Mayor Bill de Blasio announced on Wednesday that he was taking leave of his own staff at the town hall, including himself.
The policy applies to 495 mayors who are required to take unpaid week-long vacation between October and March 2021. The vacation days apply to everyone from administrative assistants to Mr. de Blasio and his wife’s office, Chirlane McCray.
The mayor intends to work without pay while on vacation, his spokesman said.
Faced with a two-year drop in sales of $ 9 billion due to the impact of the coronavirus on the economy, Mr de Blasio closed the city̵
He warned he would lay off 22,000 employees, a number that could be reduced depending on three factors: negotiated union returns, government clearance for New York City to fund its business with long-term debt of up to $ 5 billion and more federal debt help.
So far, his efforts to get Albany to act have fallen on deaf ears. Also his request for help from the federal government.
And so Emma Wolfe, deputy mayor for administration and chief of staff to the mayor, sent an email at 9:45 a.m. on Wednesday with details of the vacation.
“We know this is difficult to hear,” she wrote. “It’s hard for us to deliver the news.”
The vacation days would result in expected savings of $ 860,000, but the move has symbolic implications and could be a precursor to similar maneuvers to cut the budget.
According to Ana Champeny, director of urban studies at the Citizens Budget Commission, around 95,000 full-time civilians – less than a third of the city’s workforce – would save the city about $ 100 million for a week. The estimate excludes employees such as uniformed workers and teachers, whose absence could result in overtime costs and offset some of the savings.
In public statements on Wednesday, the mayor said the vacation days were “the right thing at this moment in history” and an unfortunate but inevitable result of the state and federal government’s unwillingness to act.
“I thought it was an article of faith that there would be a federal incentive,” said de Blasio. “That didn’t happen. And I don’t see any indication that there will be anything for the rest of this year. I firmly believed that our colleagues in Albany would have taken out long-term loans by now. “
In addition to the nearly 24,000 New York residents killed by the coronavirus, the pandemic has dealt a severe blow to the city’s economy and the tax revenue on which its budget is based. By July, the city had lost at least 1 million jobs. The New York Independent Budget Office assumes that the city will have lost 564,200 jobs by the end of the year, as more jobs will be created with the gradual reopening in New York.
The vacation days for non-union mayors appeared to be designed to convey Mr de Blasio’s seriousness about tightening the belt to both his government and his work partners. But vacation days for unionized workers would require negotiation, and union leaders seemed doubtful that such a move would solve the city’s problems.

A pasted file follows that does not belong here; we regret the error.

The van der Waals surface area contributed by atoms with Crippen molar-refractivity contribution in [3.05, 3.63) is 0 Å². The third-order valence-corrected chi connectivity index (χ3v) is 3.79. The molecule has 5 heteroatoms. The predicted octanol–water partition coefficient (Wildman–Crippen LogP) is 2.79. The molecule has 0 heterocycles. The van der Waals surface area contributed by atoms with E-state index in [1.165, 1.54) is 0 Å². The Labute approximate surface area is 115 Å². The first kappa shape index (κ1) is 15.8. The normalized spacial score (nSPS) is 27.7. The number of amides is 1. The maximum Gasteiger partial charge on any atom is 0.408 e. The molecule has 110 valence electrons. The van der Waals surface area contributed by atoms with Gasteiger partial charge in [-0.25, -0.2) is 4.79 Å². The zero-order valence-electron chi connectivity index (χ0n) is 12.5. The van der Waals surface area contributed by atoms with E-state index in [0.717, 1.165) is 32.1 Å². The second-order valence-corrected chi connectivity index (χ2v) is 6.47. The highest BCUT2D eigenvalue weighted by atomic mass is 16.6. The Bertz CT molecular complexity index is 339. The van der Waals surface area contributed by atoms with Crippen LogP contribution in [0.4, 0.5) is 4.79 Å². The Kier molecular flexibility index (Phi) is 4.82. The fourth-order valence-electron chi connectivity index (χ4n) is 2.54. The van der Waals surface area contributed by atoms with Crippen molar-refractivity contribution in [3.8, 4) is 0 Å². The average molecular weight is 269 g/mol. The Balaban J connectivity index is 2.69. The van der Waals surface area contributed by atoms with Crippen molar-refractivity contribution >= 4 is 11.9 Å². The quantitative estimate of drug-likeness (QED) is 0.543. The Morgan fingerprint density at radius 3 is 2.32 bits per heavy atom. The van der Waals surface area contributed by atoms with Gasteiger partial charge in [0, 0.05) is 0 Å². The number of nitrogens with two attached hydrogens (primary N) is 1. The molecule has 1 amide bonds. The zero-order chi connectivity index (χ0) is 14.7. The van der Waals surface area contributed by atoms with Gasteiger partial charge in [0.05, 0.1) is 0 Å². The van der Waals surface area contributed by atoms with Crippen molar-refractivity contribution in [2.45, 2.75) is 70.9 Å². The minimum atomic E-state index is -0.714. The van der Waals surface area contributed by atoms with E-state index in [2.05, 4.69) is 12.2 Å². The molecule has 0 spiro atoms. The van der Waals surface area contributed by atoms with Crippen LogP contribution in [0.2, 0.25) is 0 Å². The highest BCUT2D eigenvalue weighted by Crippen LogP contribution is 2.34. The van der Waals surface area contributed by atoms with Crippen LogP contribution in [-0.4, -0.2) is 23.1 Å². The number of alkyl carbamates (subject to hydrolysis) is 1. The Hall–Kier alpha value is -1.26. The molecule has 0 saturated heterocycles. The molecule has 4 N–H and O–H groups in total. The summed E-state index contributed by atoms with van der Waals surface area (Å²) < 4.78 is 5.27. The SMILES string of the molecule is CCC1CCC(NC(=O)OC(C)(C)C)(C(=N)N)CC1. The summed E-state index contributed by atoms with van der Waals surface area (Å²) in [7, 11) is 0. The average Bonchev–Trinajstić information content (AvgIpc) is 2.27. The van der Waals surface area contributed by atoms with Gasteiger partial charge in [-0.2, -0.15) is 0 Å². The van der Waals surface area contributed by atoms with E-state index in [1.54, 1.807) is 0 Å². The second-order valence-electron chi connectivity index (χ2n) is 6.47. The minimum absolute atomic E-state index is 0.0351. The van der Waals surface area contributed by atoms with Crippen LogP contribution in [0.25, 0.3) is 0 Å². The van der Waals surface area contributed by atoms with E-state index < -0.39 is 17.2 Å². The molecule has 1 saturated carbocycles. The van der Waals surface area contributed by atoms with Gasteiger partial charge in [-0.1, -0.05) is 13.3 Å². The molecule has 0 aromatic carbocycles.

In an interview, Harry Nespoli, who heads the city’s labor committee, a coalition of about 110 city unions, said he was not sure that there would be any way to save $ 1 billion in labor.
“Can’t do it,” he said. “There isn’t a billion dollars there.”
He said he wanted the mayor to withhold layoffs until later this year.
“Who knows, after the election there could be a whole new atmosphere in Washington,” he said.
Henry Garrido, who heads the city’s largest municipal workers’ union, District Council 37, said many of its members couldn’t afford a five-day vacation.
“My members live from paycheck to paycheck,” said Garrido, who wants Albany to approve an early retirement package as a cost-saving measure instead.
Budget hawks also greeted Mr. de Blasio’s recent endeavors with some skepticism.
Andrew Rein, President of the Participatory Budgeting Commission, argued that six months after this crisis, the mayor should have drawn up an efficiency plan and a plan to reduce the workforce based on attrition, and that work and management should already come together to achieve significant results Savings.
“It would be great if this helped remove that sluggishness,” said Rein. “It’s hard to say if it will be like that.”
Scott Stringer, the city administrator who is running for mayor on a platform where he “takes the lead back to town hall”, described Mr de Blasio’s vacation days as “a lazy substitute for real work”.
“Every mayor prior to this would regularly task city authorities with reviewing their budgets for recurring savings without compromising essential services and public employees,” Stringer said. “We have to reintroduce this practice.”
Originally, Mr de Blasio warned that layoffs would begin in October, but he backed off that timeline last month. He has not yet set a new deadline by which the unions must make savings and prevent layoffs.
Even if the city realizes $ 1 billion in labor savings, its budget problems are far from over.
The budget faces the possibility of $ 2.3 billion in government education cuts and the associated loss of potentially 9,000 educational jobs, in addition to the likelihood that it will bear much of the brunt of the state’s monumental budget deficits becomes. This includes what experts call the New York Police Department’s potentially illusory savings.
The metro system that sustains the city’s economy is facing its own fiscal disaster.
Under Mr de Blasio, the size of the city government and budget has grown dramatically, as have the services the city provides. He often notes that some of that growth is related to his universal Pre-K program, widely viewed as his greatest mayoral accomplishment.
“We do not want to take jobs away from public employees,” said de Blasio on Wednesday. “We don’t want to take away services from the communities that need them.”